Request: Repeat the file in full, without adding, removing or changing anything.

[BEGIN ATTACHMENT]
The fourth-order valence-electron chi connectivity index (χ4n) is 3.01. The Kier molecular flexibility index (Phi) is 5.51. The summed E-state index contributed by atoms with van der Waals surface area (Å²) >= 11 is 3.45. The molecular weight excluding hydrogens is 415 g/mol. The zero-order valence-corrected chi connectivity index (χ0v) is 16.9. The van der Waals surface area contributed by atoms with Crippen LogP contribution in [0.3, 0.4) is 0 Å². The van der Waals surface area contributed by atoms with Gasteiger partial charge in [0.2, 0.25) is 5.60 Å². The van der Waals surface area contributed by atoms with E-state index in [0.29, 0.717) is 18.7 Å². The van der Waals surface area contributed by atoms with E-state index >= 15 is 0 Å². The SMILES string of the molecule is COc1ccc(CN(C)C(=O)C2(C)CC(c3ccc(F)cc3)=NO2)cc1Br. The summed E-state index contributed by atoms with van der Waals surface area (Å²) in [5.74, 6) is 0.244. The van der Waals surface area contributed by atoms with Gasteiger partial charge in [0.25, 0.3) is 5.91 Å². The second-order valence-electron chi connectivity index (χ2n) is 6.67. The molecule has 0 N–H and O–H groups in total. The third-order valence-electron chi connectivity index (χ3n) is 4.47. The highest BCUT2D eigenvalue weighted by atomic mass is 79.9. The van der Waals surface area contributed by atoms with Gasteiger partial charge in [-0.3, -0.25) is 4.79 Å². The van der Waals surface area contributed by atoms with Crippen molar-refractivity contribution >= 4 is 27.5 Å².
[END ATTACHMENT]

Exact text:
The fourth-order valence-electron chi connectivity index (χ4n) is 3.01. The Kier molecular flexibility index (Phi) is 5.51. The summed E-state index contributed by atoms with van der Waals surface area (Å²) >= 11 is 3.45. The molecular weight excluding hydrogens is 415 g/mol. The zero-order valence-corrected chi connectivity index (χ0v) is 16.9. The van der Waals surface area contributed by atoms with Crippen LogP contribution in [0.3, 0.4) is 0 Å². The van der Waals surface area contributed by atoms with Gasteiger partial charge in [0.2, 0.25) is 5.60 Å². The van der Waals surface area contributed by atoms with E-state index in [0.29, 0.717) is 18.7 Å². The van der Waals surface area contributed by atoms with E-state index >= 15 is 0 Å². The SMILES string of the molecule is COc1ccc(CN(C)C(=O)C2(C)CC(c3ccc(F)cc3)=NO2)cc1Br. The summed E-state index contributed by atoms with van der Waals surface area (Å²) in [5.74, 6) is 0.244. The van der Waals surface area contributed by atoms with Gasteiger partial charge in [0.25, 0.3) is 5.91 Å². The second-order valence-electron chi connectivity index (χ2n) is 6.67. The molecule has 0 N–H and O–H groups in total. The third-order valence-electron chi connectivity index (χ3n) is 4.47. The highest BCUT2D eigenvalue weighted by atomic mass is 79.9. The van der Waals surface area contributed by atoms with Gasteiger partial charge in [-0.3, -0.25) is 4.79 Å². The van der Waals surface area contributed by atoms with Crippen molar-refractivity contribution >= 4 is 27.5 Å².